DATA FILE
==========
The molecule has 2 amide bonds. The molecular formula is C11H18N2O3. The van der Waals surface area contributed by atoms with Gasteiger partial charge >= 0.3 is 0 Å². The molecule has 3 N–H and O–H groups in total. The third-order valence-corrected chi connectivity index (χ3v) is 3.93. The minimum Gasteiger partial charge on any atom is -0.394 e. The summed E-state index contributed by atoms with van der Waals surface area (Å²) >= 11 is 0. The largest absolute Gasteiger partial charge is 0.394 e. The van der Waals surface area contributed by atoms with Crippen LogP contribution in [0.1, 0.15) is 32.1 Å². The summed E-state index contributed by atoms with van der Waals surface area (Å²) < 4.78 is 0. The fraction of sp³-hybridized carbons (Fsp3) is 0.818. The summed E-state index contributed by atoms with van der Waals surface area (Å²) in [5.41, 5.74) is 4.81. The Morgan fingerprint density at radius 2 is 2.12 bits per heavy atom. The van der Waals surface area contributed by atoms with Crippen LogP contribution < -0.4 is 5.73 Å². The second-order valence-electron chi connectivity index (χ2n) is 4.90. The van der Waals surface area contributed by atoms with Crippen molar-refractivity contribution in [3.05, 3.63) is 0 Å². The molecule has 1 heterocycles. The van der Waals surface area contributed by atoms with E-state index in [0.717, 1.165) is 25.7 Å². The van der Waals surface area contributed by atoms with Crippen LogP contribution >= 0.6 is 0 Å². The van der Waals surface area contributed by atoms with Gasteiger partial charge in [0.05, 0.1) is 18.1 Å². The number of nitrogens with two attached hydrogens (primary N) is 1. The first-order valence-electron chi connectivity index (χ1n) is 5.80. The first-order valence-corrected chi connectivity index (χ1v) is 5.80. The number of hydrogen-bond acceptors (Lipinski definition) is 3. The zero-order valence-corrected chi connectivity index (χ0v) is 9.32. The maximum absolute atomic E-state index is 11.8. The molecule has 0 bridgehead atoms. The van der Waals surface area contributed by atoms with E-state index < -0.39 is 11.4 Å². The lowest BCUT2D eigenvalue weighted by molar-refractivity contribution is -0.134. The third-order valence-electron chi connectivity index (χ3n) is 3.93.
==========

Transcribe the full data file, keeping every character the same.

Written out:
The molecule has 2 amide bonds. The molecular formula is C11H18N2O3. The van der Waals surface area contributed by atoms with Gasteiger partial charge >= 0.3 is 0 Å². The molecule has 3 N–H and O–H groups in total. The third-order valence-corrected chi connectivity index (χ3v) is 3.93. The minimum Gasteiger partial charge on any atom is -0.394 e. The summed E-state index contributed by atoms with van der Waals surface area (Å²) >= 11 is 0. The largest absolute Gasteiger partial charge is 0.394 e. The van der Waals surface area contributed by atoms with Crippen LogP contribution in [0.1, 0.15) is 32.1 Å². The summed E-state index contributed by atoms with van der Waals surface area (Å²) < 4.78 is 0. The fraction of sp³-hybridized carbons (Fsp3) is 0.818. The summed E-state index contributed by atoms with van der Waals surface area (Å²) in [5.41, 5.74) is 4.81. The Morgan fingerprint density at radius 2 is 2.12 bits per heavy atom. The van der Waals surface area contributed by atoms with Crippen LogP contribution < -0.4 is 5.73 Å². The second-order valence-electron chi connectivity index (χ2n) is 4.90. The van der Waals surface area contributed by atoms with Crippen molar-refractivity contribution in [3.05, 3.63) is 0 Å². The molecule has 1 heterocycles. The van der Waals surface area contributed by atoms with E-state index in [0.717, 1.165) is 25.7 Å². The van der Waals surface area contributed by atoms with Crippen LogP contribution >= 0.6 is 0 Å². The van der Waals surface area contributed by atoms with Gasteiger partial charge in [0.05, 0.1) is 18.1 Å². The number of nitrogens with two attached hydrogens (primary N) is 1. The first-order valence-electron chi connectivity index (χ1n) is 5.80. The first-order valence-corrected chi connectivity index (χ1v) is 5.80. The number of hydrogen-bond acceptors (Lipinski definition) is 3. The zero-order valence-corrected chi connectivity index (χ0v) is 9.32. The maximum absolute atomic E-state index is 11.8. The molecule has 0 bridgehead atoms. The van der Waals surface area contributed by atoms with E-state index < -0.39 is 11.4 Å². The lowest BCUT2D eigenvalue weighted by molar-refractivity contribution is -0.134. The third-order valence-electron chi connectivity index (χ3n) is 3.93.